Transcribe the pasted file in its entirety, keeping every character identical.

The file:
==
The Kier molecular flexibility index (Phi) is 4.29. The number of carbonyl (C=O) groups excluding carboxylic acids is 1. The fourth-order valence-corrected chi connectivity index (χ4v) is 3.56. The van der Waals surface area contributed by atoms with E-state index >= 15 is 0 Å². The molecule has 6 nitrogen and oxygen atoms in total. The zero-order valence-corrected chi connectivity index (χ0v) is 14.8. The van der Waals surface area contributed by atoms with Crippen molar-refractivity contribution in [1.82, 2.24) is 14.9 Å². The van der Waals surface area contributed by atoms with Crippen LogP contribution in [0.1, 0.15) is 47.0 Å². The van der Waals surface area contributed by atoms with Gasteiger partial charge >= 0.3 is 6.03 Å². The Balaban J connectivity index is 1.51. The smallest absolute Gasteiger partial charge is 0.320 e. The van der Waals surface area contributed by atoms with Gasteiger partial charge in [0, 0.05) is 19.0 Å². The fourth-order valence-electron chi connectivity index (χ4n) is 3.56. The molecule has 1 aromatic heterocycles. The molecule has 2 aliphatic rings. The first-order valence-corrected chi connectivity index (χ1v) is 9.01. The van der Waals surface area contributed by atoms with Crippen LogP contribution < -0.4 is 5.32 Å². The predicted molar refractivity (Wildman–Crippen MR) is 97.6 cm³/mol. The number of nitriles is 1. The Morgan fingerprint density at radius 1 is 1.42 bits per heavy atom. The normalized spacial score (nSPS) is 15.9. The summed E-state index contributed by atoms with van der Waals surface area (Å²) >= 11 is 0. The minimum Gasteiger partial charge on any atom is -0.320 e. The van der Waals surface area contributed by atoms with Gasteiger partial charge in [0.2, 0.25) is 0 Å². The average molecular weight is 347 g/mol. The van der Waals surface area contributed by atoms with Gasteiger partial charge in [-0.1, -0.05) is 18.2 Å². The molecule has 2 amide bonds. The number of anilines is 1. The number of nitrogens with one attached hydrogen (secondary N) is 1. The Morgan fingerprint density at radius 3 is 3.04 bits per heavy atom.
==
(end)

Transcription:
The Kier molecular flexibility index (Phi) is 4.29. The number of carbonyl (C=O) groups excluding carboxylic acids is 1. The fourth-order valence-corrected chi connectivity index (χ4v) is 3.56. The van der Waals surface area contributed by atoms with E-state index >= 15 is 0 Å². The molecule has 6 nitrogen and oxygen atoms in total. The zero-order valence-corrected chi connectivity index (χ0v) is 14.8. The van der Waals surface area contributed by atoms with Crippen molar-refractivity contribution in [1.82, 2.24) is 14.9 Å². The van der Waals surface area contributed by atoms with Crippen LogP contribution in [0.1, 0.15) is 47.0 Å². The van der Waals surface area contributed by atoms with Gasteiger partial charge >= 0.3 is 6.03 Å². The Balaban J connectivity index is 1.51. The smallest absolute Gasteiger partial charge is 0.320 e. The van der Waals surface area contributed by atoms with Gasteiger partial charge in [0, 0.05) is 19.0 Å². The fourth-order valence-electron chi connectivity index (χ4n) is 3.56. The molecule has 1 aromatic heterocycles. The molecule has 2 aliphatic rings. The first-order valence-corrected chi connectivity index (χ1v) is 9.01. The van der Waals surface area contributed by atoms with Crippen LogP contribution < -0.4 is 5.32 Å². The predicted molar refractivity (Wildman–Crippen MR) is 97.6 cm³/mol. The number of nitriles is 1. The Morgan fingerprint density at radius 1 is 1.42 bits per heavy atom. The normalized spacial score (nSPS) is 15.9. The summed E-state index contributed by atoms with van der Waals surface area (Å²) >= 11 is 0. The minimum Gasteiger partial charge on any atom is -0.320 e. The van der Waals surface area contributed by atoms with Gasteiger partial charge in [0.2, 0.25) is 0 Å². The average molecular weight is 347 g/mol. The van der Waals surface area contributed by atoms with Gasteiger partial charge in [-0.1, -0.05) is 18.2 Å². The molecule has 2 amide bonds. The number of anilines is 1. The number of nitrogens with one attached hydrogen (secondary N) is 1. The Morgan fingerprint density at radius 3 is 3.04 bits per heavy atom.